Dai Nippon Screen Corp. designed ultra thin OELD panel, which can fold as a sheet of paper. This design makes use of a technology from an english company Cambridge Display Technology Pic. Mass manufacturing of such panels will start already in 2004.
By the end of 2004 the OELD world market volume is expected to reach 400 milliard yen. Mass OELD production by such manufacturers as Toshiba and Sony will be deployed in 2004-2005. According to the estimates of an american marketing company Display Research Inc., after all major manufacturers start full-scale mass OELD manufacturing, the world market for this produce will reach not less than 3.6 milliard USD by the end of 2005. By 2008 the world OELD market volume will amount about 1 trillion yen ($8.3 milliard).
Japan Ministry of Economics, Commerce, and Industry is considering the deployment of mass OELD manufacturing as an important task for the national economy. In 2003 the ministry made a decision to allocate funds of 5 milliard yen from the state budget for the period of 2003-2007 to render assistance to the private sector to conduct technological R&D on OELD.OELD Manufacturing Equipment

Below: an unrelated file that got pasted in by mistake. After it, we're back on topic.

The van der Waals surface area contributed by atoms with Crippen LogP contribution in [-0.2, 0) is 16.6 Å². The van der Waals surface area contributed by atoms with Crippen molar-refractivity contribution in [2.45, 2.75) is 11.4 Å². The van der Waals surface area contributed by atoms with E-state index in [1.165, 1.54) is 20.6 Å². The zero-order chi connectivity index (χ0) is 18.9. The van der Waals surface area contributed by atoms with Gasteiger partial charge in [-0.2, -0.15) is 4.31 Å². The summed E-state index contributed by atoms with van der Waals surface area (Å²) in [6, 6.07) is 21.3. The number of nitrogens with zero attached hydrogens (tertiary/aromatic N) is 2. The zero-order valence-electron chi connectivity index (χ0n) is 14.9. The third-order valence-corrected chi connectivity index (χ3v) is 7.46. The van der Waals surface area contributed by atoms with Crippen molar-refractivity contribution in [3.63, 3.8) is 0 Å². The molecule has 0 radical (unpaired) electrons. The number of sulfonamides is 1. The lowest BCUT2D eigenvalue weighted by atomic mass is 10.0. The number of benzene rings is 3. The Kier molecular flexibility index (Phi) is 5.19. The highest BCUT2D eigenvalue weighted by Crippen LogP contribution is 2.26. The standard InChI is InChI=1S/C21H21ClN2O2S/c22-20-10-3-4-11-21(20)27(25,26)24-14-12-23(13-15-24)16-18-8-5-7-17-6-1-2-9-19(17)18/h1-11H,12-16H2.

Mitsui Engineering & Shipbuilding, Vieetech Japan Co. and Choshu Industry Co. proceeded to the development of production facilities for manufacturing large-scale organic electroluminescent panels in expectation of the demand leap for such equipment from japanese, taiwan, and south korean display manufacturers.
Vieetech Japan possesses the chemical vapor deposition technology (CVD), which allows effective application of organic pigments to glass substrates.
Choshu Industry has experience in manufacturing evacuated vessels and possesses equipment for substrate transference.
Mitsui Engineering is one of the manufacturers of ionic implantation equipment. All the three companies are planning to pool their technological experience for designing complex integrated systems of manufacturing equipment in order to produce large-scale (37cm õ 47 cm) OELD. Delivery of this equipment is planned to start in the middle of 2004. In 2003 Mitsui and Vieetech Japan became joint owners of the plant and partners in the OELD manufacturing equipment.
Prepared using materials of the Ministry of Foreign Trade.
August 2, 2004